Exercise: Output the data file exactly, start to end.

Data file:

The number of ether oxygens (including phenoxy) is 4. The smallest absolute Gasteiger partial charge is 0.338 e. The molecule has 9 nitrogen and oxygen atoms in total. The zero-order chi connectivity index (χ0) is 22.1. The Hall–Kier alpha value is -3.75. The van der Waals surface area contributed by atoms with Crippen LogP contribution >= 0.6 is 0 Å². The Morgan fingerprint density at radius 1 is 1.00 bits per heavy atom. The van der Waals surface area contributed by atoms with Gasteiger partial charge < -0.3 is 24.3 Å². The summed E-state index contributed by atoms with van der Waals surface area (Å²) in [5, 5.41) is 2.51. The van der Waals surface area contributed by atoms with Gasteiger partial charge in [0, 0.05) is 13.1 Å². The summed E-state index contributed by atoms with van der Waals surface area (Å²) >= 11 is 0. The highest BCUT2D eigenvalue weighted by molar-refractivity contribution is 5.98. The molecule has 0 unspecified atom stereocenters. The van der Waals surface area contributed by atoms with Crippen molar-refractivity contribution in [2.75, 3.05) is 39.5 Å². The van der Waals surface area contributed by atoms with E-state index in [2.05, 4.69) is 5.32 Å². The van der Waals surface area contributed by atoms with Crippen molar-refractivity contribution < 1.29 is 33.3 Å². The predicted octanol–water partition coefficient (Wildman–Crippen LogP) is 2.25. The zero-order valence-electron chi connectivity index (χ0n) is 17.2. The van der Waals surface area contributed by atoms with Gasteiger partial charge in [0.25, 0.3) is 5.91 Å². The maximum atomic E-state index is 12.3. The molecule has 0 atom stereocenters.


The number of ether oxygens (including phenoxy) is 4. The smallest absolute Gasteiger partial charge is 0.338 e. The molecule has 9 nitrogen and oxygen atoms in total. The zero-order chi connectivity index (χ0) is 22.1. The Hall–Kier alpha value is -3.75. The van der Waals surface area contributed by atoms with Crippen LogP contribution >= 0.6 is 0 Å². The Morgan fingerprint density at radius 1 is 1.00 bits per heavy atom. The van der Waals surface area contributed by atoms with Gasteiger partial charge < -0.3 is 24.3 Å². The summed E-state index contributed by atoms with van der Waals surface area (Å²) in [5, 5.41) is 2.51. The van der Waals surface area contributed by atoms with Gasteiger partial charge in [0, 0.05) is 13.1 Å². The summed E-state index contributed by atoms with van der Waals surface area (Å²) >= 11 is 0. The highest BCUT2D eigenvalue weighted by molar-refractivity contribution is 5.98. The molecule has 0 unspecified atom stereocenters. The van der Waals surface area contributed by atoms with Crippen molar-refractivity contribution in [2.75, 3.05) is 39.5 Å². The van der Waals surface area contributed by atoms with E-state index in [2.05, 4.69) is 5.32 Å². The van der Waals surface area contributed by atoms with Crippen molar-refractivity contribution < 1.29 is 33.3 Å². The predicted octanol–water partition coefficient (Wildman–Crippen LogP) is 2.25. The zero-order valence-electron chi connectivity index (χ0n) is 17.2. The van der Waals surface area contributed by atoms with Gasteiger partial charge in [0.25, 0.3) is 5.91 Å². The maximum atomic E-state index is 12.3. The molecule has 0 atom stereocenters.